A few nights ago I NEEDED chocolate!
Overwhelmed by a craving for some dark, luxurious, aromatic chocolate melting in my mouth, I hunted around my cupboards...
If you're like me and many others, late afternoon or before bed can be prime carbohydrate binge time.
You know how it is... you're comfy in front of the telly before bed, or reading a book, or whatever, and suddenly you get the urge to nibble nuts, crisps, chocolate, salty and sweet snacks. Or even a quick take away... or two!
After all, why deprive yourself when you’ve worked so hard all day?
Especially as you know that a moderate amount of carbs is necessary to provide energy in the form of glucose for everyday bodily functions, as well as for extra muscle exertion. Carbs are also helpful to develop the body organs and nerve cells.
The problem is ‘moderation’ isn’t it!? This is so hard because many of the ‘simple’ carbs like candy, syrups, and soda pop are quickly absorbed and give you a temporary ‘high’.
So how can you control those carb cravings?
Causes of Carb Cravings
The good news is that there is usually an obvious reason for them. Once identified, changing what and when you eat helps you gain better control. Here are some of the key causes:
1. Large gaps between meals. This leads to low blood sugar which increases the urge to binge on starchy or sugary carbs. I doubt many crave broccoli when they haven’t eaten for 8 hours!
2. Eating too many processed low fiber carbs. Foods such as white rice, white bread, sweets and other sugary food are low in fiber and have a high glycemic index and load. Eating high glycemic foods (especially larger portions) can cause a quick spike in blood sugar, followed by a quick drop. This stimulates hunger and can cause the urge to eat more carbohydrates.
3. Not eating adequate protein at meals. Eating meals that contain only carbohydrate (i.e. a jumbo bagel, big bowl of pasta with creamy sauce and an ice-cream Sundae) will cause a more rapid rise and fall of blood sugar. This can exacerbate cravings. On the other hand, protein helps to keep blood sugar levels and promotes satiety so you feel full longer.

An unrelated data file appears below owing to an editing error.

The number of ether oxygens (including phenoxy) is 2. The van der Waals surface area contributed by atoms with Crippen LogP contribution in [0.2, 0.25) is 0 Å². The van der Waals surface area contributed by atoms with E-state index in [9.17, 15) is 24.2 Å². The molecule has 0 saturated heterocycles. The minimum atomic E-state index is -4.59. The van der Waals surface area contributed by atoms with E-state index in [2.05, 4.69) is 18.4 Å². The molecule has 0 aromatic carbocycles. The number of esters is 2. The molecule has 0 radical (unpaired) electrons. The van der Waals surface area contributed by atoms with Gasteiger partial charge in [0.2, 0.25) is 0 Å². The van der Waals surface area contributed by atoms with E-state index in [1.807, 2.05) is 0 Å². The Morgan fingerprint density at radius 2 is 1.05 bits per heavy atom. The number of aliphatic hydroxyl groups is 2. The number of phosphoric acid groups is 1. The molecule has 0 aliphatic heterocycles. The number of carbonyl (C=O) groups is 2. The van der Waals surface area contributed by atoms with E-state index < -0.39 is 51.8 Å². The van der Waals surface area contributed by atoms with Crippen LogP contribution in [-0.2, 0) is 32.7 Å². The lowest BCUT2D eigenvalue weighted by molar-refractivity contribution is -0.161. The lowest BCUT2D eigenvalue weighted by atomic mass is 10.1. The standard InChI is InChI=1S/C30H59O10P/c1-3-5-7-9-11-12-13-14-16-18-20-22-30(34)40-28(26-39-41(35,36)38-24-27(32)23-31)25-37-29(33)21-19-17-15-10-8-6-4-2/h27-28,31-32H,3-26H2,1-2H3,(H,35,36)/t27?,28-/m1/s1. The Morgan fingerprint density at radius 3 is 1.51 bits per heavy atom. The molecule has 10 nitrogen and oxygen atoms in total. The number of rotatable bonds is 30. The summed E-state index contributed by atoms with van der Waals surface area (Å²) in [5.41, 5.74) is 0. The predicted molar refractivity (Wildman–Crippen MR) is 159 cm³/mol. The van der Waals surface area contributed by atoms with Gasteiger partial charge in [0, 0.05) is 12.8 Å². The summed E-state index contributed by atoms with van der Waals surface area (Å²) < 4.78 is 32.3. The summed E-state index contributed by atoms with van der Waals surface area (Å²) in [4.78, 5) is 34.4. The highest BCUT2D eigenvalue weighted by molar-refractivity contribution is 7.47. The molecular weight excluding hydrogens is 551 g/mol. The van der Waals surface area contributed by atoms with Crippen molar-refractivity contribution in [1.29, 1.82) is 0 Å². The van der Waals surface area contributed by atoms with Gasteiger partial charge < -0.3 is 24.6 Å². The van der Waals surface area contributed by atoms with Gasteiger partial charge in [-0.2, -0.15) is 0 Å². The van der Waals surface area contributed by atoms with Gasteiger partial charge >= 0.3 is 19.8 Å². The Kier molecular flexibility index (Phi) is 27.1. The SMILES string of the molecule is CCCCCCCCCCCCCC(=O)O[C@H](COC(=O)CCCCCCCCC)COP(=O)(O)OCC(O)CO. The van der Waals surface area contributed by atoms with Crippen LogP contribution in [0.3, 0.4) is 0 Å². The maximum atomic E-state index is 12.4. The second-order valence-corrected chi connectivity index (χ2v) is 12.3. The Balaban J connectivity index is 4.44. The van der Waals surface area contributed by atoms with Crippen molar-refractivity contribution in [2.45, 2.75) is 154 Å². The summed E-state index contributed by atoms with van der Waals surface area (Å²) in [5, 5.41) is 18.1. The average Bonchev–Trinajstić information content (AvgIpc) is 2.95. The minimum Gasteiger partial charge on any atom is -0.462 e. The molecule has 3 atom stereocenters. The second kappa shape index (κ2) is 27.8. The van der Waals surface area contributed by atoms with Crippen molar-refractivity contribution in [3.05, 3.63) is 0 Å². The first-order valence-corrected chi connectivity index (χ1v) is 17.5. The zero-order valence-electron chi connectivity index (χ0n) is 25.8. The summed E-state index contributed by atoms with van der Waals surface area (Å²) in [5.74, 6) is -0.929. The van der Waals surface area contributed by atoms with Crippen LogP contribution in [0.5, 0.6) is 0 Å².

4. Not eating adequate good fats at meals. Many people are fat phobic and consider all fats, including good fats as taboo. Fat takes a long time to digest, helps to prevent rapid peaks and drops of blood sugar and keeps you full longer. Of course, the key is not to overindulge in fat which is calorie rich.
5. Excessive low calorie intake. Your body automatically tries to ‘protect’ you from continually under eating. It does this by prompting the hypothalmus to produce extra NPY (neuropeptide Y), a chemical messenger that encourages you to eat more sugary or starchy carbohydrates for immediate energy. In addition, the hypothalmus secretes another chemical called galanin which increases cravings for foods rich in fat and carbs. Take home message: eating too few calories = cravings for high carb foods.
Inadequate carb consumption can be particularly damaging for physically active people. Exercising on a regular basis and not consuming adequate carbs will cause you to have powerful carb cravings as well as low energy levels. This is because carbs are the major fuel used by exercising muscles. Your body likes to keep your energy stores full of energy (glycogen). If you exercise on a regular basis and don’t eat enough carbs, your body will go into “carb seeking mode” as it tries to replete its glycogen stores. In addition, you will likely find your energy levels plummet.
6. Low levels of serotonin. Serotonin is a neurotransmitter in your brain associated with pleasant feelings and happiness. Your body requires carbohydrates in order to produce this neurotransmitter. The lack of serotonin can affect your moods, causing you to feel cranky or fatigued.
7. Inadequate sleep. Sleep affects hormones that regulate satiety, hunger and how efficiently you burn calories. Too little sleep can lower levels of leptin and raise levels of ghrelin, which can increase hunger for sweet and/or starchy foods.
8. High stress levels. High stress levels can cause chemical imbalances in your body. Cortisol is produced by the adrenal glands in your body when you are under stress. Cortisol will increase production of a neurotransmitter called neuropeptide Y. This can increase cravings for sweet or starchy foods to fuel your body's energy levels during a stress response.
9. Insulin resistance. Insulin resistance prompts the body to over secrete insulin in order to get the glucose into the cells. This “hyperinsulinemia” can cause carb cravings. Women who have PCOS often secrete high levels of insulin - hence their frequent carb cravings.
Hopefully this list may help you pin point what may be causing your carb cravings.
For me it was definitely a protein and good fat inadequacy. Once I corrected that, the cravings greatly decreased.
But they can creep back...particularly when I get stressed.
When that happens I now ensure I have a bar of 70% + cacao chocolate to hand. Then I splurge. And feel OK about it!